Steinitz tries to keep Ammunition Hill site open

Site director says he cannot pay salaries after he was ordered to stop charging admission fees last year.

February 18, 2012 23:46
2 minute read.
Ammunition Hill in Jerusalem

Ammunition Hill in Jerusalem 390. (photo credit: Wikimedia Commons / Yydl)


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Finance Minister Yuval Steinitz is making a last-ditch effort to keep the memorial and museum at Ammunition Hill in Jerusalem from closing. The director of the site, Katri Maoz, announced last week that the area would close on Monday due to lack of funds.

The Paratroop Brigade fought a fierce battle there against the Jordanian Arab Legion on June 6, 1967, during the Six Day War. The victory on the hilltop was a turning point in the army’s campaign for Jerusalem.

Since the state comptroller forbade the site from collecting entrance fees two years ago, it has struggled financially. Ammunition Hill is classified as a government site, and therefore must be open to the public free of charge.

Approximately 200,000 people visit each year, including 80,000 soldiers, Maoz said. The NIS 15 tickets formerly allowed the site to maintain a museum, amphitheater, events hall, educational center, several memorials and an interactive light show. Maoz said it needs NIS 2 million a year to operate, but the Defense Ministry only budgeted NIS 910,000 for 2012.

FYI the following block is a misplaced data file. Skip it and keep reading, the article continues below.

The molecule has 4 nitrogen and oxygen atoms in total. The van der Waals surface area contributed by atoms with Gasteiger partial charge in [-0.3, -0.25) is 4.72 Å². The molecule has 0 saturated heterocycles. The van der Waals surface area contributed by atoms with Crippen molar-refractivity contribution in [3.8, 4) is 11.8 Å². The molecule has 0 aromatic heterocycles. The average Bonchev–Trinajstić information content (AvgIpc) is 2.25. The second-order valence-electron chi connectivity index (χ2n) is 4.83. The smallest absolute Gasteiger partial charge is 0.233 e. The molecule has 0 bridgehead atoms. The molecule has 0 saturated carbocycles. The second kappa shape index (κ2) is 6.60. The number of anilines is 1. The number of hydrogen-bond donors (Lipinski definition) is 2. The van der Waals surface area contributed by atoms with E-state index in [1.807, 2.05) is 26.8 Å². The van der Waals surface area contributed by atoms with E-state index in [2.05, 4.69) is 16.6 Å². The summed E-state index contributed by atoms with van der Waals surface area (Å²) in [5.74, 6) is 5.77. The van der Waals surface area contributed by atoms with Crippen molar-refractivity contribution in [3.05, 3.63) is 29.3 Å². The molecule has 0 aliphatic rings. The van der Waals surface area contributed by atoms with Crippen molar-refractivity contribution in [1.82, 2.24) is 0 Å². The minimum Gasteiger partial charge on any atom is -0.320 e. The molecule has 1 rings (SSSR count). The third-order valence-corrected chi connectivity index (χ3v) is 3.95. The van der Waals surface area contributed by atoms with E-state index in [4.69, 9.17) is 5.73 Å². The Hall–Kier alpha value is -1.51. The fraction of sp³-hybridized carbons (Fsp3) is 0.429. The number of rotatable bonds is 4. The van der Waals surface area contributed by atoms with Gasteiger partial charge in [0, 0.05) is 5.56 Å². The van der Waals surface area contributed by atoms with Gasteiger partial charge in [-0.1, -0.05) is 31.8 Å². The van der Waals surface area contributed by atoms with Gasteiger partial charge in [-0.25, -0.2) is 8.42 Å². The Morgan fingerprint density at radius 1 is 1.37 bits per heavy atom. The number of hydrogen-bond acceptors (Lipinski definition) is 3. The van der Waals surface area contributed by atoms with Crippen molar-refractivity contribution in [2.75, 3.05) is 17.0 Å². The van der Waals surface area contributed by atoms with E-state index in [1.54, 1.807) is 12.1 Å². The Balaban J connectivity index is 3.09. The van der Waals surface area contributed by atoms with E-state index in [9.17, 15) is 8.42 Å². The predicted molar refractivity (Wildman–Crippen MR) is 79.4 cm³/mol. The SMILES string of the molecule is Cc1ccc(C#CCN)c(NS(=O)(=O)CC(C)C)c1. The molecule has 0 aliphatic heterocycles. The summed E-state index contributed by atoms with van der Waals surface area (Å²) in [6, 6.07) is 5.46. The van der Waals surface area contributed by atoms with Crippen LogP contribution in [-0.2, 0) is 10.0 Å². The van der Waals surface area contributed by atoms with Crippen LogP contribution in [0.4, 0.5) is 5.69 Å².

On Friday, Steinitz announced that he ordered the head of his ministry’s budgets department to find money to keep the memorial and museum open.

“This is one of the most important sites commemorating Israel’s history,” he said in a statement released by his office. “It is important that every child, and every citizen, visits it. I will make every effort to prevent its closure.”

But Maoz said on Saturday night he had yet to hear from Steinitz’s office and was worried that the announcement was only a gesture made to appease the public. Ammunition Hill still plans to close its doors at 5 p.m. on Monday following a beret graduation ceremony for paratroopers.

If no solution is found, families who lost soldiers in the battle during the Six Day War will hold a quiet ceremony where they will take down the giant Israeli flag that flies on top of Ammunition Hill, said Maoz. It will be the first time that the national flag has been absent since 1967. Moaz added that the families will fold the flag and bring it to the Prime Minister’s Residence in protest until funding is found for the site.

“There won’t be a demonstration, we’re not trying to yell or make noise,” Maoz said. “The idea is that the subject is painful enough that it should speak for itself. There are kids who were just a few months old when their parents were killed... [This sends the message that] what that their parents did for Jerusalem and the State of Israel was not enough.”

Nadav Shemer contributed to this report.

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